Descending triangles form in downtrends and are characterized by a series of lower highs but the same lows. They have a definite bearish bias and typically form in 2 to 8 weeks.
It is as if a massive buy order has been placed at the lower trendline, and even though the stock is weak and in a downtrend, it takes some time to fully execute the order. Volume usually diminishes as the pattern develops. Once the underneath demand is absorbed, a big drop in the stock can occur because the lack of demand shifts the supply/demand imbalance to favor the sellers. Also, given this is a weak stock in a steady downtrend, when support is broken, every stockholder who recently established a long position in the prior several months shows a loss. So besides the large buy order being absorbed, fear now sets in and adds to the downward pressure.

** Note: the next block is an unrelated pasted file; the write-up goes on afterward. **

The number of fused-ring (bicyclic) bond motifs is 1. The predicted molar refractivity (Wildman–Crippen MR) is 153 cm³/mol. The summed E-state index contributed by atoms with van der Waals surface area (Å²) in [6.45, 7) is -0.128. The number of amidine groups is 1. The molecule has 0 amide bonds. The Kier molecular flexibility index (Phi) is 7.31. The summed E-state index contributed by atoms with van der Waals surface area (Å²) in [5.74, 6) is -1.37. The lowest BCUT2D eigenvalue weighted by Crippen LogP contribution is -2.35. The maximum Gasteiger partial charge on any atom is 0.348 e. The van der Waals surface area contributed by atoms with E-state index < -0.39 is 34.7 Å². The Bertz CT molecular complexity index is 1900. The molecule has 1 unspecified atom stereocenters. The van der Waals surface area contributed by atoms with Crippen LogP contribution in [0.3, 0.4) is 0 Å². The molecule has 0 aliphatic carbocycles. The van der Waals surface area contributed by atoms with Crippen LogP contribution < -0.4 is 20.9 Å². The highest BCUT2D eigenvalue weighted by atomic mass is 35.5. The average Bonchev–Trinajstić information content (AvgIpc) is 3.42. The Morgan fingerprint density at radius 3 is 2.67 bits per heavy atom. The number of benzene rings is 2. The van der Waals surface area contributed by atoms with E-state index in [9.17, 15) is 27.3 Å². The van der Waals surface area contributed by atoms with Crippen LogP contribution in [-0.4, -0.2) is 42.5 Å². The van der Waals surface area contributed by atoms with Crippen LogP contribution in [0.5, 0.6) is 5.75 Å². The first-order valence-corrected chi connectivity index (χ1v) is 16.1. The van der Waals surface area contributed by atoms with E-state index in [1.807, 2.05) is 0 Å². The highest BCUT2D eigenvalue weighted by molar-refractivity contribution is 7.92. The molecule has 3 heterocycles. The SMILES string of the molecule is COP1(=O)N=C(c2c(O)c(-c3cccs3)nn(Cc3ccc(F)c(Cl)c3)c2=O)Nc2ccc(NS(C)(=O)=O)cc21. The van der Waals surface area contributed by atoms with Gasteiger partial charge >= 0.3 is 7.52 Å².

The best breakdowns occur ½ to ¾ of the way through the pattern. Breakdowns that are delayed until prices crowd into the apex usually fail or are mediocre at best. Similar in concept to ascending triangles, if a stock forming a descending triangle were to trade up through its upper trendline opposite the overall trend, then the trendline should be redrawn, and the stock is still playable as a short when support is broken.
Like symmetrical triangles, downside breaks do not have strict volume requirements. The best downside breaks occur on average volume followed by the stock drifting lower for a few days. Volume then ramps up as traders throw in the towel, and the stock crashes.
There are two guidelines a trader can use to determine the extent of the fall after the break. The first expected price movement is approximately equal to the widest part of the pattern. The second price target is equal to the price movement into the pattern. The drop will often depend on the overall market. A weak market will help push the stock lower, but a strong market may slow or stop the descent.